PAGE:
The artifacts represent a wide range of activities, from the farming and homestead activities that supported the family to their education and leisure preferences. Overall they paint a picture of a hardworking family that was able to enjoy the fruits of their labors.
This week’s new coloring page features one of the most spectacular finds in the history of Texas archeology: a woven pouch found with more than 200 unique artifacts still contained inside. The pouch was found by archeologists working in Horseshoe Ranch Cave in West Texas in 1936. They found the pouch wrapped in a larger bundle of woven matting and rabbit fur, and removed it to the lab in Austin to be opened there.
The contents of the pouch appear to be the toolkit of a hunter, healer, or shaman, with various types of tools, toolmaking gear, and special objects. These objects were made and used by an indigenous inhabitant of the area more than 4,000 years ago!
Throughout this October for Texas Archeology Month, we’ll be releasing new coloring pages featuring some of the amazing artifacts in the TARL collections. This is a fun way for kids and adults alike to learn about prehistoric life and the archeology of Texas.
Our first featured site and collection is Ceremonial Cave! This cave site in West Texas was a special place where people left offerings over the course of more than 1,000 years. The deposits left in the cave were badly damaged by looters in the early 20th century, prompting archeologists to excavate the remaining areas of the cave. What they found remain some of the most incredible artifacts ever recorded in Texas.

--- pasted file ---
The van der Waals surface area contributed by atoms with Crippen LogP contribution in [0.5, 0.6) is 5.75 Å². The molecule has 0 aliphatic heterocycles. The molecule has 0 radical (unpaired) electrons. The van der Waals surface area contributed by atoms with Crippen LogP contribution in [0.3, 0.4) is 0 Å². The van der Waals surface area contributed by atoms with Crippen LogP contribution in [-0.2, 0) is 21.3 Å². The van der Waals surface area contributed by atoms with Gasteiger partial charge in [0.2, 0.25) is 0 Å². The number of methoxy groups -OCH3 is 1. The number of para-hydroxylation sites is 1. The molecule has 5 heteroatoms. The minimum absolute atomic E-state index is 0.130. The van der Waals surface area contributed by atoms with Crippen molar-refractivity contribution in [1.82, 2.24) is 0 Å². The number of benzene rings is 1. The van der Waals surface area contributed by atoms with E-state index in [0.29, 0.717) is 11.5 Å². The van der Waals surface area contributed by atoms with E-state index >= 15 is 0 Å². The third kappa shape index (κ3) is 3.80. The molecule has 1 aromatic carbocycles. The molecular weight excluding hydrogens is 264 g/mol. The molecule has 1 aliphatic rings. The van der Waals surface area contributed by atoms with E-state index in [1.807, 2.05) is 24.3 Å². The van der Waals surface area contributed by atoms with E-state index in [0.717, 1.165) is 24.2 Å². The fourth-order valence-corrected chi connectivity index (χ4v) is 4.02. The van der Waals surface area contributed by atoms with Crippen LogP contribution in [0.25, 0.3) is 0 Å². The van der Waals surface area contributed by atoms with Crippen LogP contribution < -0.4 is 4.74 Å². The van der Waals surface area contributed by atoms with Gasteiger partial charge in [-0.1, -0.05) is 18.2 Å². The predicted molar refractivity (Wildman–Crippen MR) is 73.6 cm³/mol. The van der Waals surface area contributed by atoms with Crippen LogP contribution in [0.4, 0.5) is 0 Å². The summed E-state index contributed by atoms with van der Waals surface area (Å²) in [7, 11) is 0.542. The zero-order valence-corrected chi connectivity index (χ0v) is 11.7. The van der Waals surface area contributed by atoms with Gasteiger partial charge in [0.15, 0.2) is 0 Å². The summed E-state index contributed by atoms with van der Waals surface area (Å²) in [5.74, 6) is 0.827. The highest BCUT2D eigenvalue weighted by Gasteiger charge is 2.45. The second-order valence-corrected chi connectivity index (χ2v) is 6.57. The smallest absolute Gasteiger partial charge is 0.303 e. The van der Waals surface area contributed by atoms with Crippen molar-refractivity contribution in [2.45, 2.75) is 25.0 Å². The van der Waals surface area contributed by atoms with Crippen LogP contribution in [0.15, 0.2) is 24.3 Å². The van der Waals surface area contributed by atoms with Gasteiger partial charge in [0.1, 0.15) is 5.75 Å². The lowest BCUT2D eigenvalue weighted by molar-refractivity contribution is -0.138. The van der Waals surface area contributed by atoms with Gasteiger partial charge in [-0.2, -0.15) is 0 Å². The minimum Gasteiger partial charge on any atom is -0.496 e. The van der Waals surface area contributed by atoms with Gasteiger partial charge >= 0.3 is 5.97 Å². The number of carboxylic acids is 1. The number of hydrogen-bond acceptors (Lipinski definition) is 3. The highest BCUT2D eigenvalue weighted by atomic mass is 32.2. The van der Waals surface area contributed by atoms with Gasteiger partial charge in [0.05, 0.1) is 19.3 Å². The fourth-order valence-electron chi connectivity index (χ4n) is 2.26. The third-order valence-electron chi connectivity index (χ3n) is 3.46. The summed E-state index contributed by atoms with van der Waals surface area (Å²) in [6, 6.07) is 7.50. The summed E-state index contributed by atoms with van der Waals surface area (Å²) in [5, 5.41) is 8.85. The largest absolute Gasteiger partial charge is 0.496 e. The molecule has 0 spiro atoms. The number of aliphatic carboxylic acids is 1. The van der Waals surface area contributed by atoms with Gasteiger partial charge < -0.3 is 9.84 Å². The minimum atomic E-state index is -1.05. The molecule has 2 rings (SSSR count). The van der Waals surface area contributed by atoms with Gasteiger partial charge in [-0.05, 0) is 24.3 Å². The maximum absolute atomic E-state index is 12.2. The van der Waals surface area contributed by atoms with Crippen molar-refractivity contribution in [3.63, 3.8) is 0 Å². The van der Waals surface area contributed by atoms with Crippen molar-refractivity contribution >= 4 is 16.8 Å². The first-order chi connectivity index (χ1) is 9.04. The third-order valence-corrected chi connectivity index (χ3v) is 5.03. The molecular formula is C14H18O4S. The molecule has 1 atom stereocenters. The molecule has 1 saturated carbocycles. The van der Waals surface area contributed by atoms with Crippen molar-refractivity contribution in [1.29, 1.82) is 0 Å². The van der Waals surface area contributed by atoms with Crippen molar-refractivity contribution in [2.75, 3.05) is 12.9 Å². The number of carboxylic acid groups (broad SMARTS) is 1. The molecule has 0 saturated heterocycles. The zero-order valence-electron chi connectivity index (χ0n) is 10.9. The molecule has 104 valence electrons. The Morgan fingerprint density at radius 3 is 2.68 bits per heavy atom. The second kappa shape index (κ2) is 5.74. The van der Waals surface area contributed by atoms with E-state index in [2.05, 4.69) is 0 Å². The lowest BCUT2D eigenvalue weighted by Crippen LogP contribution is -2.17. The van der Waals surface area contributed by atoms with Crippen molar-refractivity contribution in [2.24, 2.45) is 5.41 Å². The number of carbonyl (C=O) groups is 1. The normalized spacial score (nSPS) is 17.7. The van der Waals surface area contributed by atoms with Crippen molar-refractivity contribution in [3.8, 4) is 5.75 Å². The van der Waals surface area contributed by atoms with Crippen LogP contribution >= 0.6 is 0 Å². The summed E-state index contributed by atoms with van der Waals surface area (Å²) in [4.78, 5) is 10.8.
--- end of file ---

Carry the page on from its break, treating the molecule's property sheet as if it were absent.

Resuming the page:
Exotic materials like the turquoise in this bracelet, obsidian and abalone shell found in the cave show that some of the objects traveled a great distance before they were left as offerings. It is likely that people traveled to the cave from parts of what is now New Mexico and northern Mexico as well as from nearby villages.
October is always beautiful in Texas, and no time is better to get outside and enjoy nature. Next time you visit your local park, try this fun family activity to learn more about prehistoric life in Texas.
The Take A Hike scavenger hunt encourages kids (of all ages) to engage with the natural world by imagining what life was like in prehistoric times. By visualizing ourselves in the shoes of people who lived here before us, we can gain an appreciation of traditional lifeways and learn to think about what people may have left behind–the clues archeologists use to piece together prehistoric cultures.
This activity comes with a worksheet for kids and a guide to help parents and educators lead a discussion. We hope you enjoy it!